When does scapegoating become problematic?
Scapegoating occurs in any type of relationship, including those within larger structures, such as families and workplaces. In fact, it’s common to occasionally attempt to deflect responsibility for one’s mistakes, often by blaming someone else. It becomes problematic, however, when the pattern is repeated, especially if the so-called blame is always laid at the same person’s door.
How to recognise the signs of scapegoating
It can sometimes be difficult to know if you are scapegoating or, indeed, if you’re being scapegoated. The signs are subtle. Typically, if you’re being scapegoated, the main indicators may lie in what someone says to you. If you notice that one person (or people) seems to blame you for everything that goes wrong, regardless of the truth, it is likely scapegoating. Experiencing great anxiety because you know you’ll be told off if things aren’t perfect, or perhaps someone making sweeping statements like: ‘You’re the reason we have all these problems’ are also signs that you should watch for this pattern.
Likewise, if you’re worried that you’re scapegoating someone else, the crux is to recognise whether you consistently and unfairly blame someone for things that may not be their fault or responsibility. Holding someone to account for a specific mistake is fine, but accountability is different from a pattern of blaming. It’s important to provide feedback gently and to focus on specifics (‘You made a mistake with that account’), instead of generalising (‘You get everything wrong’).
How to initiate change
To make progress, it’s often more helpful to focus on how to manage the scapegoating rather than on why it’s happening. It’s also good to remember that changing someone’s behaviour is difficult and it may not be safe (physically or psychologically) to point out these patterns. When scapegoating is happening within a bigger dysfunctional system, such as a family, it might not be possible to stop it, and the focus might instead need to be on creating boundaries to protect and separate yourself.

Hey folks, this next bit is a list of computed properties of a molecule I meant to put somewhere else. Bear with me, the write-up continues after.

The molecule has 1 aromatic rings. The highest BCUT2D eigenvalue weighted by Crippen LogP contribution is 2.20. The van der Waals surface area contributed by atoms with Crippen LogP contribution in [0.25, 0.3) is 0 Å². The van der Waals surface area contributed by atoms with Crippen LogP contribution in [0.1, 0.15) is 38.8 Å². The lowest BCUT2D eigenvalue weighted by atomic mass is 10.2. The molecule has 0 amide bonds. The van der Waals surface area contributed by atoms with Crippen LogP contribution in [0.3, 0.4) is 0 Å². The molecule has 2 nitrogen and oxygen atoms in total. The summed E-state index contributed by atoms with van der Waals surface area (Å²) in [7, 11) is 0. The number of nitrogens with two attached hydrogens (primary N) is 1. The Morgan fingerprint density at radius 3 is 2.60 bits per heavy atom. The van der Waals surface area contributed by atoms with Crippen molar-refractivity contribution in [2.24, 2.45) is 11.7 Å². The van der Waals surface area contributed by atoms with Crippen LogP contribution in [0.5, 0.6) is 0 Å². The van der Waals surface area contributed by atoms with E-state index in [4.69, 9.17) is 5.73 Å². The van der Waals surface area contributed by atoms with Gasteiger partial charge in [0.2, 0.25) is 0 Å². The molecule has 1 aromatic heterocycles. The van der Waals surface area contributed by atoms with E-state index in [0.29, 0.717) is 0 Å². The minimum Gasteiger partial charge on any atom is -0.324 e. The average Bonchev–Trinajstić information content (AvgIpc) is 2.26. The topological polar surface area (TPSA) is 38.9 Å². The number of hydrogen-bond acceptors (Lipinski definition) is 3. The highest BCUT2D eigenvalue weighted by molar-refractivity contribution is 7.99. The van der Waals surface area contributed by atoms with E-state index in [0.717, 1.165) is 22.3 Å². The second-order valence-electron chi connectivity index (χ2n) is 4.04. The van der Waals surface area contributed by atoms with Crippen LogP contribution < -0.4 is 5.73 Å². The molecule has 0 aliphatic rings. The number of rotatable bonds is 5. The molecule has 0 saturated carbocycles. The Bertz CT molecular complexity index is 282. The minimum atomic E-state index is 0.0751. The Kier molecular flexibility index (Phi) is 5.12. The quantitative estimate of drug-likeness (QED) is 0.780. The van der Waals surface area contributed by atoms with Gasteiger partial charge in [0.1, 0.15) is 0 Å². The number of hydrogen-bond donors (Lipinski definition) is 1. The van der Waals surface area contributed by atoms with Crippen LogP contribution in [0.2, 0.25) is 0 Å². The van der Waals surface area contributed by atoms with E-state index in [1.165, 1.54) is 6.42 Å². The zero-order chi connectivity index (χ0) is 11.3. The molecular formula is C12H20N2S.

If it feels safe to broach and discuss the pattern, it can help to ask another supportive individual (such as an adult sibling) to be part of the conversation. Try to be clear and concise in your communication, explaining without judgment what you’ve noticed and the outcome you would like. For example: ‘I want you to stop blaming me for the times you and Aunt Samira fight.’ If the scapegoating is happening as part of a pattern of bullying at work, however, consider seeking support from HR, as they will have the tools to manage the situation.
Prioritising your mental health
Reflecting on what’s happened and understanding what it’s meant for you is key. Working on your mental health and self-esteem is also essential, as it’s likely that both have suffered. Finally, boundaries are vital when managing this pattern of behaviour. They may involve how you respond to accusations, the amount of contact you have with abusive people, and actions or patterns of behaviours you choose not to tolerate.
At home, school or work, scapegoating is challenging and destructive. But whether you’re the person pointing the finger or the one at the end of repeated and unwarranted accusations of incompetence, it is possible to change the dynamic and establish more mutually constructive patterns of behaviour.
For more, visit ahonaguha.com
READ MORE ABOUT MANAGING YOUR MENTAL HEALTH IN Breathe 54.